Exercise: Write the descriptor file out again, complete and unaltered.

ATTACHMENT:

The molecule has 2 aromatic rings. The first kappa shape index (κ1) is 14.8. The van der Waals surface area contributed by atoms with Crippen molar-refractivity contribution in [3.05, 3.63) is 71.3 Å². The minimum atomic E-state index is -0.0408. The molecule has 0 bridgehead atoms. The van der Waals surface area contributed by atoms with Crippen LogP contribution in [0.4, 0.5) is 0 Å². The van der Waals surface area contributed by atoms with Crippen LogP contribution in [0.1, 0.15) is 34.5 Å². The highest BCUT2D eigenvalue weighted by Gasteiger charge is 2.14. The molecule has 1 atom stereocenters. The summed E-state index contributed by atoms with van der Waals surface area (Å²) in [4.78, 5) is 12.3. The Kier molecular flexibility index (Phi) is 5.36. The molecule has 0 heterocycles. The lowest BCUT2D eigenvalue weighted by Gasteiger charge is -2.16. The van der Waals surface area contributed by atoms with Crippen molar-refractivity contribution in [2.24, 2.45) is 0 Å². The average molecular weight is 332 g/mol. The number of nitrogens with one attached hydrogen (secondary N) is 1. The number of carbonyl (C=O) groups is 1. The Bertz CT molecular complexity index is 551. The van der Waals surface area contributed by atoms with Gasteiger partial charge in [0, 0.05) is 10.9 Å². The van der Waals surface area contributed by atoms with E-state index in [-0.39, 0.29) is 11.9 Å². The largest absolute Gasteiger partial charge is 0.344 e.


The molecule has 2 aromatic rings. The first kappa shape index (κ1) is 14.8. The van der Waals surface area contributed by atoms with Crippen molar-refractivity contribution in [3.05, 3.63) is 71.3 Å². The minimum atomic E-state index is -0.0408. The molecule has 0 bridgehead atoms. The van der Waals surface area contributed by atoms with Crippen LogP contribution in [0.4, 0.5) is 0 Å². The van der Waals surface area contributed by atoms with Crippen LogP contribution in [0.1, 0.15) is 34.5 Å². The highest BCUT2D eigenvalue weighted by Gasteiger charge is 2.14. The molecule has 1 atom stereocenters. The summed E-state index contributed by atoms with van der Waals surface area (Å²) in [4.78, 5) is 12.3. The Kier molecular flexibility index (Phi) is 5.36. The molecule has 0 heterocycles. The lowest BCUT2D eigenvalue weighted by Gasteiger charge is -2.16. The van der Waals surface area contributed by atoms with Crippen molar-refractivity contribution in [2.24, 2.45) is 0 Å². The average molecular weight is 332 g/mol. The number of nitrogens with one attached hydrogen (secondary N) is 1. The number of carbonyl (C=O) groups is 1. The Bertz CT molecular complexity index is 551. The van der Waals surface area contributed by atoms with Gasteiger partial charge in [0, 0.05) is 10.9 Å². The van der Waals surface area contributed by atoms with E-state index in [-0.39, 0.29) is 11.9 Å². The largest absolute Gasteiger partial charge is 0.344 e.